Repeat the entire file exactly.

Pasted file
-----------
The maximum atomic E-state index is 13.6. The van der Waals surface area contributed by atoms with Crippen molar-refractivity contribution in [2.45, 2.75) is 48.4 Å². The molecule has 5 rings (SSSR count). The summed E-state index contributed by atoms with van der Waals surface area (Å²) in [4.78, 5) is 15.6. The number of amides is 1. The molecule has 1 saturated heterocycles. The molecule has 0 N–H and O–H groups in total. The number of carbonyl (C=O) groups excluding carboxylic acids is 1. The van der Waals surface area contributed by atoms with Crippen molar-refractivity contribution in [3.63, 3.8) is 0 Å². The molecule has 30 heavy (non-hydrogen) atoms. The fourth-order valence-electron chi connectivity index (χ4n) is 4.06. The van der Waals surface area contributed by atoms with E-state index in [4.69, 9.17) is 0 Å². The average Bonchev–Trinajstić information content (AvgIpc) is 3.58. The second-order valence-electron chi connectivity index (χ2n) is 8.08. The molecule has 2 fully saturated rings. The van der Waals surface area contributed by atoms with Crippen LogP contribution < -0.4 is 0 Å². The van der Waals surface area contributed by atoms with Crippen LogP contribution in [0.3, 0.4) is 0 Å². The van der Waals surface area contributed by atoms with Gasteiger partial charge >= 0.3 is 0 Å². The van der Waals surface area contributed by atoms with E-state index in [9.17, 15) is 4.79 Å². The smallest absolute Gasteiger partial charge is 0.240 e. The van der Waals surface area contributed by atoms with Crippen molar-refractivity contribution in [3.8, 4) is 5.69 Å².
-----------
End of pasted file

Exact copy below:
The maximum atomic E-state index is 13.6. The van der Waals surface area contributed by atoms with Crippen molar-refractivity contribution in [2.45, 2.75) is 48.4 Å². The molecule has 5 rings (SSSR count). The summed E-state index contributed by atoms with van der Waals surface area (Å²) in [4.78, 5) is 15.6. The number of amides is 1. The molecule has 1 saturated heterocycles. The molecule has 0 N–H and O–H groups in total. The number of carbonyl (C=O) groups excluding carboxylic acids is 1. The van der Waals surface area contributed by atoms with Crippen molar-refractivity contribution in [3.63, 3.8) is 0 Å². The molecule has 30 heavy (non-hydrogen) atoms. The fourth-order valence-electron chi connectivity index (χ4n) is 4.06. The van der Waals surface area contributed by atoms with E-state index in [4.69, 9.17) is 0 Å². The average Bonchev–Trinajstić information content (AvgIpc) is 3.58. The second-order valence-electron chi connectivity index (χ2n) is 8.08. The molecule has 2 fully saturated rings. The van der Waals surface area contributed by atoms with Crippen LogP contribution < -0.4 is 0 Å². The van der Waals surface area contributed by atoms with Crippen LogP contribution in [0.3, 0.4) is 0 Å². The van der Waals surface area contributed by atoms with Gasteiger partial charge >= 0.3 is 0 Å². The van der Waals surface area contributed by atoms with E-state index in [9.17, 15) is 4.79 Å². The smallest absolute Gasteiger partial charge is 0.240 e. The van der Waals surface area contributed by atoms with Crippen molar-refractivity contribution in [3.8, 4) is 5.69 Å².